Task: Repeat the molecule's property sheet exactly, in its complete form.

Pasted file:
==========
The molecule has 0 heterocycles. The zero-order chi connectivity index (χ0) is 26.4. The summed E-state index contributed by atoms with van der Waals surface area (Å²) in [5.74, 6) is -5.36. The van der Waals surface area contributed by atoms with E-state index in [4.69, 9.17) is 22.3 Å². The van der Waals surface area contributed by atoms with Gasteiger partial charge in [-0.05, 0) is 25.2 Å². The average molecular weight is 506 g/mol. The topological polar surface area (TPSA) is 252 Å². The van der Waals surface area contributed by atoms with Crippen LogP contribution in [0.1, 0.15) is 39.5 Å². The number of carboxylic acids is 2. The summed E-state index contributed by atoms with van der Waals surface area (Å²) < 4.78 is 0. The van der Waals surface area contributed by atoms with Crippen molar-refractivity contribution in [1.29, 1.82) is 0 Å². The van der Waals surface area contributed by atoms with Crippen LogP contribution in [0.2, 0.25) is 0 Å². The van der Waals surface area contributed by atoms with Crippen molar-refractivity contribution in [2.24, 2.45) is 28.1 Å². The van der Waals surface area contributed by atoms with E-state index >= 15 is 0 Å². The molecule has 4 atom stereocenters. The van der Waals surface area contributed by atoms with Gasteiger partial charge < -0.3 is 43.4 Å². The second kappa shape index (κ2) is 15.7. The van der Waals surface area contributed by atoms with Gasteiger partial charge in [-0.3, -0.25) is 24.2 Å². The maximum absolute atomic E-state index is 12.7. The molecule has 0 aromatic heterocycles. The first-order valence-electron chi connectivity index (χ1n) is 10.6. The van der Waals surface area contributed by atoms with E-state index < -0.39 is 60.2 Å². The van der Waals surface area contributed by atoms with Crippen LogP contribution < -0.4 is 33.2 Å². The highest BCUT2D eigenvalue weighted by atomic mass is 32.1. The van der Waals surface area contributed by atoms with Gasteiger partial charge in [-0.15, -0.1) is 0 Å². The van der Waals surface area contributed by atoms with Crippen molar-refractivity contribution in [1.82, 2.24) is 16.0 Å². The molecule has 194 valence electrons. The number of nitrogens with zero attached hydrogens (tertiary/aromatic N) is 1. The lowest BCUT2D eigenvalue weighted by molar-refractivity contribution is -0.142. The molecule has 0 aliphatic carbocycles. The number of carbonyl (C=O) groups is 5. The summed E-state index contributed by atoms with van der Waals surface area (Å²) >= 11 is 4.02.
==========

The molecule has 0 heterocycles. The zero-order chi connectivity index (χ0) is 26.4. The summed E-state index contributed by atoms with van der Waals surface area (Å²) in [5.74, 6) is -5.36. The van der Waals surface area contributed by atoms with E-state index in [4.69, 9.17) is 22.3 Å². The van der Waals surface area contributed by atoms with Gasteiger partial charge in [-0.05, 0) is 25.2 Å². The average molecular weight is 506 g/mol. The topological polar surface area (TPSA) is 252 Å². The van der Waals surface area contributed by atoms with Crippen LogP contribution in [0.1, 0.15) is 39.5 Å². The number of carboxylic acids is 2. The summed E-state index contributed by atoms with van der Waals surface area (Å²) < 4.78 is 0. The van der Waals surface area contributed by atoms with Crippen molar-refractivity contribution in [1.29, 1.82) is 0 Å². The van der Waals surface area contributed by atoms with Crippen LogP contribution in [0.2, 0.25) is 0 Å². The van der Waals surface area contributed by atoms with Crippen molar-refractivity contribution in [2.24, 2.45) is 28.1 Å². The van der Waals surface area contributed by atoms with E-state index >= 15 is 0 Å². The molecule has 4 atom stereocenters. The van der Waals surface area contributed by atoms with Gasteiger partial charge < -0.3 is 43.4 Å². The second kappa shape index (κ2) is 15.7. The van der Waals surface area contributed by atoms with Gasteiger partial charge in [-0.3, -0.25) is 24.2 Å². The maximum absolute atomic E-state index is 12.7. The molecule has 0 aromatic heterocycles. The first-order valence-electron chi connectivity index (χ1n) is 10.6. The van der Waals surface area contributed by atoms with E-state index < -0.39 is 60.2 Å². The van der Waals surface area contributed by atoms with Crippen LogP contribution < -0.4 is 33.2 Å². The highest BCUT2D eigenvalue weighted by atomic mass is 32.1. The van der Waals surface area contributed by atoms with Gasteiger partial charge in [-0.15, -0.1) is 0 Å². The van der Waals surface area contributed by atoms with Crippen molar-refractivity contribution in [1.82, 2.24) is 16.0 Å². The molecule has 194 valence electrons. The number of nitrogens with zero attached hydrogens (tertiary/aromatic N) is 1. The lowest BCUT2D eigenvalue weighted by molar-refractivity contribution is -0.142. The molecule has 0 aliphatic carbocycles. The number of carbonyl (C=O) groups is 5. The summed E-state index contributed by atoms with van der Waals surface area (Å²) >= 11 is 4.02.